Mental disorder occupies the last two categories. Ignorance equates a mental disorder with weakness or contributing behavior, while the medical model focuses on the disease and deformity aspect. LGBTQ+ persons share the added onus that their sexual and gender-based identity is socially and culturally tribal.

Victimization

“Community-based samples of LGBT youths have shown that as many as 30% may experience psychological distress at clinically significant levels” (Mustanski et al., 2016, p. 527). A study of the effects of cumulative victimization on LGBTQ+ youth’s mental health found that they “experience greater mental health problems, such as depression, anxiety, suicide attempts, and posttraumatic stress disorder (PTSD) . . . than do heterosexual and cisgender individuals” (Mustanski et al., 2016, p. 527). Contributors include internalized homophobia, stigma consciousness, identity concealment, and experiences of heterosexism and victimization. (Heterosexism is the sociological term for discrimination or prejudice against gay people by heterosexuals who assume heterosexuality is the normal sexual orientation). Sexual and gender-identity minorities are disproportionally subject to bullying, harassment, and other peer victimization (Berlan et al., 2010; Reisner et al., 2015). The LGBTQ+ community is “one of the most targeted communities by perpetrators of hate crimes in the country” (NAMI, 2020b, p. 1).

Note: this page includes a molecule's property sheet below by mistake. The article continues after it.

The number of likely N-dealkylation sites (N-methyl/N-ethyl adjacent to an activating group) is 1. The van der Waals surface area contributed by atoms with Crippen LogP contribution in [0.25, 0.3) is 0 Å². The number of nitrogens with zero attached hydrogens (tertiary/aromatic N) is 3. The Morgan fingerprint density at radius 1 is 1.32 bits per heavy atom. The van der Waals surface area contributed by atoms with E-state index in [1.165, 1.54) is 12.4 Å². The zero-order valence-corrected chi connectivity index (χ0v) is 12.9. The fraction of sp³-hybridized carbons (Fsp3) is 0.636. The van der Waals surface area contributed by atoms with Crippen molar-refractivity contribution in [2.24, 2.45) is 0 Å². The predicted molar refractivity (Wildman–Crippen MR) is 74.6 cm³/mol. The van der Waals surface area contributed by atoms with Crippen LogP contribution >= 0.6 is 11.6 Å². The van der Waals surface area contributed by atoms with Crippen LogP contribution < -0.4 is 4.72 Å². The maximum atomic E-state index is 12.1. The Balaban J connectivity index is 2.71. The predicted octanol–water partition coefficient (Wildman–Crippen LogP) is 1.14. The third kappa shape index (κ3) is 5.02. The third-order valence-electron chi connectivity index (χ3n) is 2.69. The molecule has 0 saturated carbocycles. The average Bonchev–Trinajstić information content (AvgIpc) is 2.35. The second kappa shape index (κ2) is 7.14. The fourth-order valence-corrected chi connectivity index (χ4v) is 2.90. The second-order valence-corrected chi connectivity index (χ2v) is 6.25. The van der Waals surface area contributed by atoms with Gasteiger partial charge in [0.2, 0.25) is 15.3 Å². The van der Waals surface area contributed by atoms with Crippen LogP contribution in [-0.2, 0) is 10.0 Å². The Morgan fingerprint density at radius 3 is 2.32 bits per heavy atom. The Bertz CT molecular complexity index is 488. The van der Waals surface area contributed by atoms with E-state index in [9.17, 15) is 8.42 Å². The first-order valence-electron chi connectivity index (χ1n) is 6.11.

Because of the greater risk of victimization in LGBT individuals compared with heterosexuals starting as early as adolescence, research is needed that examines how trajectories of sexual orientation-based victimization across development influence the risk for mental health problems for LGBT people. (Mustanski et al., 2016, p. 528)

Public Opinion 

Although recognition, attributions, and service use may reflect prejudice associated with mental illness, the heart of stigma lies in social acceptance” (Pescosolido, 2013, p. 8). The image of the dangerous, unpredictable, mentally ill person is still widely endorsed by the public (Corrigan & Watson, 2002; Pinfold et al., 2005). Stuart and Arboleda-Flórez (2012) analysis of two surveys (1990/2006) on public perception found, “between 80-100 percent of respondents . . . favoured involuntary hospitalization for that disorder when they thought that violence was an issue” (p. 7). 

Attitudes toward sexual and gender-based identity became substantially more accepting between the 1970s, the most significant shift among 18- to 29-year-olds (Adamczyk & Liao, 2018; Dodge et al., 2016). “It is clear that Americans have become more accepting of same-sex sexual behavior and relationships, but it is unclear how universal those changes are and whether they are due to age, time period, or cohort” (Twenge et al., 2016, p. 10).